to declare a dependency on “org.eclipse.e4.ui.css.swt.theme”. To
make things easier one can also declare a dependency on
“org.eclipse.equinox.ds”, which causes the DS implementation to be
handled directly in the launch configuration.

An example

In the following example we assume that the reader already has
experience with the creation of RCP
applications
and has had contact with Eclipse
commands
. We recommend the reader to import all plugins from
the website, since we only present part of the code in this
article. Our example is located in the plugin “de.vogella.rcp.css”.
We have enriched the View with as many different UI elements as
possible [Listing 1].

 

Please notice that there are no references to CSS styling in
View.java. The next step is to register a theme using the extension
point “org.eclipse.e4.ui.css.swt.theme” [Listing 2]. Here we define
an ID of the theme and provide a link to our style sheet. We create
the files “default.css” and “colorful.css”, each containing
different styling instructions, and put them in the “css”
folder.

Now we have to apply the style sheets. While this happens
automatically in Eclipse 4.0, it has to be done manually in Eclipse
3.6. Fortunately the IThemeManager is available as a declarative
service. This service should be called at some suitable point in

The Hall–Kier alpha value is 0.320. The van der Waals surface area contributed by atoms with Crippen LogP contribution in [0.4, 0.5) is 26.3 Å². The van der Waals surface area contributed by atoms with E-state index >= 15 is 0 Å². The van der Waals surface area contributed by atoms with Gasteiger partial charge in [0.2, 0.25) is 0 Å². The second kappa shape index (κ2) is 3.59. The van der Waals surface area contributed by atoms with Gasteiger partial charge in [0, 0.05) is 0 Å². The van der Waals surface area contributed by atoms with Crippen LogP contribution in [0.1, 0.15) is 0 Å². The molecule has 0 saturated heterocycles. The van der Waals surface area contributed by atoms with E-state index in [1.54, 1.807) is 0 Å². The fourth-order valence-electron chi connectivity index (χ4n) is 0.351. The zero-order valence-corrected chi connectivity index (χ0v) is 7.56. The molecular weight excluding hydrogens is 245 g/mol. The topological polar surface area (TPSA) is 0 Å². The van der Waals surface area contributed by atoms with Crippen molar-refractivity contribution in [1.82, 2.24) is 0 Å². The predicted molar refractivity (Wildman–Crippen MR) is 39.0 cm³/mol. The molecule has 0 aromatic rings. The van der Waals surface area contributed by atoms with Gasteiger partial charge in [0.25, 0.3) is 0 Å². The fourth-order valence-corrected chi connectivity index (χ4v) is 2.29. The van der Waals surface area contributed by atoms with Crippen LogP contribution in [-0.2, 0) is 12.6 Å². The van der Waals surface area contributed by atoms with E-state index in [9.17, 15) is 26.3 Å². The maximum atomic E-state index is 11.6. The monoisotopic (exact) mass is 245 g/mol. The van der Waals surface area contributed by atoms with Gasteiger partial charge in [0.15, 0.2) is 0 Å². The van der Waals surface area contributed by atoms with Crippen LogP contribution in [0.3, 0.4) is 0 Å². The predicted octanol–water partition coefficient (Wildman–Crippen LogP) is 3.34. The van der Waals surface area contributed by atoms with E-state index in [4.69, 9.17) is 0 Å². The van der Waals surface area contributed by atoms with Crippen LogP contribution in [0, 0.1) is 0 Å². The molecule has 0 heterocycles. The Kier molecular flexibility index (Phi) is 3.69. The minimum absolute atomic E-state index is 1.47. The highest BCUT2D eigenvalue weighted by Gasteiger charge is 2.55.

the plugin lifecycle, for example in the initialize(…) method of
the ApplicationWorkbenchAdvisor class. The method setTheme()applies
the styling [Listing 3]. In the sample code we use a helper class
“ThemeHelper”, which provides the static method getEngine().

Switching between themes

Using an Eclipse command, one can also change the theme during
runtime. It is as simple as calling the IThemeEngine setTheme(…)
method with the ID of the new theme, e.g.,
ThemeHelper.getEngine().setTheme(“de.vogella.rcp.css.themes.colorful”);
The command “SwitchThemeHandler”, shown in Listing 4, switches
between the two registered themes.

 

Figure 2 shows how our View looks after the theme
“de.vogella.rcp.css.themes.colorful” has been applied. It is also
possible to register new themes during runtime. The command
“LoadThemeHandler” illustrates how to achieve this.

Figure 2: Our View styled using “colorful. css”

Problems

The styling of SWT widgets using CSS is relatively new and
therefore still has some problems. For example it is not possible
to remove the styling from a UI once it has been applied.
Furthermore, not all UI components can be styled. For example, the
color of the SWT widgets Button and DateTime cannot be set and
menus cannot
be styled at all
.

Our example also illustrates through the usage of
“SwitchThemeHandler” that after applying a gradient background
color to a SWT Composite, the background color of the Composite
can
no longer be changed
.

Conclusion

The look and feel of Eclipse RCP applications can be improved,
and this is already possible in the Helios release. In the future
we expect new styling innovations to find their way into the SWT
API, thus making the appearance of Eclipse applications even more
flexible. There are still some problems with the styling
implementation, but given the speed with which the Eclipse e4
project is being developed this can be expected to change soon.
Nice new (out)look for Eclipse RCP.

Author
LarsVogel
Lars Vogel is a product manager at SAP AG and is in his spare time active in the Eclipse community. He publishes tutorials in the area of Java, Eclipse, Android, and web programming at his website http://www.vogella.de.